Cuba is opening its doors to the rest of the world and is in a critical phase of transition. Join us in this fascinating and vibrant country to learn from the survivors of a collapsed economy and what lies ahead for a country rapidly opening up to the modern world.
This trip provides a unique opportunity to see Cuba from beyond the tourist trail and through the eyes of our local partner organisations all doing exceptional and innovative work in the areas of environment and sustainability.
From Matanzas we’ll head across to an amazing theatro community in regional Cienfuegos, living an idealic sustainable lifestyle using theater to reconnect with the land. From there we’ll head back to Havana and FANJ, spending time with our friend and partner Roberto Perez.
Accommodation is as far as possible in twin-bedded rooms (sharing with a participant of the same gender). Single supplement available at additional cost. It is in modest, comfortable hotels, guesthouses or guest rooms with our partner organisations. Whilst in Matanzis it is likely we will be camping on the farm.
**Check out some photo’s from our 2016 trip here it was incredible!
Cuba us unique in that it turned to organic agriculture out of necessity rather than out of consumer demand or market need like the western world. With the US embargo in place soon after the Cuban revolution in 1959 the Island relied heavily on the Soviet Union as its trading partner. However, with its breakdown in the late 1980s Cuba became an island stranded, even more isolated from the rest of the world with very limited access to imported goods including food and petroleum. The early 1990s thus became known as the “special period”. Food was scarce and with limited access to herbicides, pesticides, chemical fertilisers and motorised machinery the way in which people had farmed in the past was no longer valid. Cuba had to reinvent the way it farmed.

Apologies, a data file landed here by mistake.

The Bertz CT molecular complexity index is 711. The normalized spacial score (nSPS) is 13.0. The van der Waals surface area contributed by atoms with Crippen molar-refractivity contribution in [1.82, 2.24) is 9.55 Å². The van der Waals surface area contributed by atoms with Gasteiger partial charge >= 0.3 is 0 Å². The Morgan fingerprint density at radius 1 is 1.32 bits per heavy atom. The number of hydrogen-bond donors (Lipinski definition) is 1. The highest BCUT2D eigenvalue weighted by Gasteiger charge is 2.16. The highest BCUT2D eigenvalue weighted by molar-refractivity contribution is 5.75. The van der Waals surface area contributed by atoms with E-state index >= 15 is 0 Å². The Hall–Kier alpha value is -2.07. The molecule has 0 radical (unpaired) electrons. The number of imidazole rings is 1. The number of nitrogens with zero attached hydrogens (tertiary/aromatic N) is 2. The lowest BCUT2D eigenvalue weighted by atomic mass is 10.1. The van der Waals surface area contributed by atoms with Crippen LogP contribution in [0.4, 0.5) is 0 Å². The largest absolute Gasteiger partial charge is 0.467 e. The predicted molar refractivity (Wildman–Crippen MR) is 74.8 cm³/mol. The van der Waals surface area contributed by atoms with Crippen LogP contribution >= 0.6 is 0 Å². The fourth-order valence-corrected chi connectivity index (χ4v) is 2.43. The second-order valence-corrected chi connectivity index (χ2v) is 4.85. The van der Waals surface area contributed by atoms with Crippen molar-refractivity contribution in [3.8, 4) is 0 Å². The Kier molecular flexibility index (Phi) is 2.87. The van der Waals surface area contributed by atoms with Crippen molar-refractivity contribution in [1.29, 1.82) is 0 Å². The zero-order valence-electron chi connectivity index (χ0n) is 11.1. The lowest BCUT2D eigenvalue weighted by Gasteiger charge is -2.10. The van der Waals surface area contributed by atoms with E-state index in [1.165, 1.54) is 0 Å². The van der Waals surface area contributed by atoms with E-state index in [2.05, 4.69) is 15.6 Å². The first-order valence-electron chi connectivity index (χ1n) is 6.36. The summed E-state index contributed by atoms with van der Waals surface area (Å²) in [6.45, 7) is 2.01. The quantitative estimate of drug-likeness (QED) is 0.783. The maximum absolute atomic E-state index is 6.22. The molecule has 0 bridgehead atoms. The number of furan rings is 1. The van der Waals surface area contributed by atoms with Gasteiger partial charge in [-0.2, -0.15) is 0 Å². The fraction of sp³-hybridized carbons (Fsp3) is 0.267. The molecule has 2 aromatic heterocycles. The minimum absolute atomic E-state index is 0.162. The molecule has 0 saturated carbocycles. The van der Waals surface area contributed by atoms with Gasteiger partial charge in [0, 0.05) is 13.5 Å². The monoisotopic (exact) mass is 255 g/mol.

In those early days the idea of permaculture was brought to Cuba from Australia. The Cubans very quickly turned to organic methods, using bare tracts of land in cities such as old car parks, rubbish sites, and any other under utilised land. The people began to create mini urban farms, providing rows of fluorescent green produce amongst the soviet style apartments. They are now seen as an example to the rest of the world in sustainable agriculture.
Photos from our trip to Cuba
Our next trip
CERES Global travel to various communities, and in doing so identify partners and community groups with which we hope to develop a connection. Returning annually, sharing our stories and experiences, we are able to develop rapport and understanding, and build long term meaningful friendships. With these friendships and ongoing connection, we find we are able to have a greater impact, contributing to a more cohesive global community, and address social and environmental challenges from a position of equality.
After a number of visits to a particular community, it is often the case that through community dialogue and engagement, an opportunity to work together on a project or activity is identified. CERES Global recognise that the activity must be community driven, seeking to work alongside the community, intending to overcome a social or environmental challenge. Based on the requirements of a particular project, CERES Global will recruit participants with a relevant skill set to the project, and in certain circumstances seek funding to meet the costs of undertaking the project. Often it is the CERES Global participants who will lead the way in establishing and playing an ongoing role in completing projects with the community.
News from Cuba
This article was written by Adrian Hearn, our friend, partner and collaborator in Cuba. It was originally published in "Articulation". By 2050 more than 6 billion people will live in cities, generating unprecedented challenges [...]
I traveled to Cuba to join the CERES Global 2 week tour (ably lead by Ben), prior to attending the International Permaculture Conference, Convergence and a week of tours to selected permaculture sites. It was significant that [...]